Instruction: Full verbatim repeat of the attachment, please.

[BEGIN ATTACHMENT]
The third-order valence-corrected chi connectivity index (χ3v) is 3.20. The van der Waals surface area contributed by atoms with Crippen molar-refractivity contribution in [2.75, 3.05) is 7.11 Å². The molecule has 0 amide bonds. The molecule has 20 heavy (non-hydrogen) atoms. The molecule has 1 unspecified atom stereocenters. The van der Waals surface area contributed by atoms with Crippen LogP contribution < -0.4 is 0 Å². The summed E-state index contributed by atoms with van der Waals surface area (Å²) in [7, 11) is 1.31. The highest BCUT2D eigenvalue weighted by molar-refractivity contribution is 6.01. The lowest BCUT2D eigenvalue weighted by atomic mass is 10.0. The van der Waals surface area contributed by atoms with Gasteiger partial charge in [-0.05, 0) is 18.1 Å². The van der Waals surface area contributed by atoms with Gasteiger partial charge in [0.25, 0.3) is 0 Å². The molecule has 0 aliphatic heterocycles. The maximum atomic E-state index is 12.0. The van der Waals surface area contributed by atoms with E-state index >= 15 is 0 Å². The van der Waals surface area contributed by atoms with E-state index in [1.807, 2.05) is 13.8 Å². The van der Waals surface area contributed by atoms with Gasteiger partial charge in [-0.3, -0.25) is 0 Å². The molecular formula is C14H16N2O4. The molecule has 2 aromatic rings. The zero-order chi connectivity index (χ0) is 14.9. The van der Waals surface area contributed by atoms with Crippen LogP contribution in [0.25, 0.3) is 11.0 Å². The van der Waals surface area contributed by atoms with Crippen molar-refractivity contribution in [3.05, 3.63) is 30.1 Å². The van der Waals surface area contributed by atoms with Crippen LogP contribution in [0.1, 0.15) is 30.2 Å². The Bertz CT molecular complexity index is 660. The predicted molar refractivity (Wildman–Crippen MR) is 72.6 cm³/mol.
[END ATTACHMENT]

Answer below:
The third-order valence-corrected chi connectivity index (χ3v) is 3.20. The van der Waals surface area contributed by atoms with Crippen molar-refractivity contribution in [2.75, 3.05) is 7.11 Å². The molecule has 0 amide bonds. The molecule has 20 heavy (non-hydrogen) atoms. The molecule has 1 unspecified atom stereocenters. The van der Waals surface area contributed by atoms with Crippen LogP contribution < -0.4 is 0 Å². The summed E-state index contributed by atoms with van der Waals surface area (Å²) in [7, 11) is 1.31. The highest BCUT2D eigenvalue weighted by molar-refractivity contribution is 6.01. The lowest BCUT2D eigenvalue weighted by atomic mass is 10.0. The van der Waals surface area contributed by atoms with Gasteiger partial charge in [-0.05, 0) is 18.1 Å². The van der Waals surface area contributed by atoms with Gasteiger partial charge in [0.25, 0.3) is 0 Å². The molecule has 0 aliphatic heterocycles. The maximum atomic E-state index is 12.0. The van der Waals surface area contributed by atoms with E-state index >= 15 is 0 Å². The van der Waals surface area contributed by atoms with E-state index in [1.807, 2.05) is 13.8 Å². The van der Waals surface area contributed by atoms with Gasteiger partial charge in [-0.3, -0.25) is 0 Å². The molecular formula is C14H16N2O4. The molecule has 2 aromatic rings. The zero-order chi connectivity index (χ0) is 14.9. The van der Waals surface area contributed by atoms with Crippen LogP contribution in [0.25, 0.3) is 11.0 Å². The van der Waals surface area contributed by atoms with Crippen molar-refractivity contribution in [3.05, 3.63) is 30.1 Å². The van der Waals surface area contributed by atoms with Crippen LogP contribution in [0.1, 0.15) is 30.2 Å². The Bertz CT molecular complexity index is 660. The predicted molar refractivity (Wildman–Crippen MR) is 72.6 cm³/mol.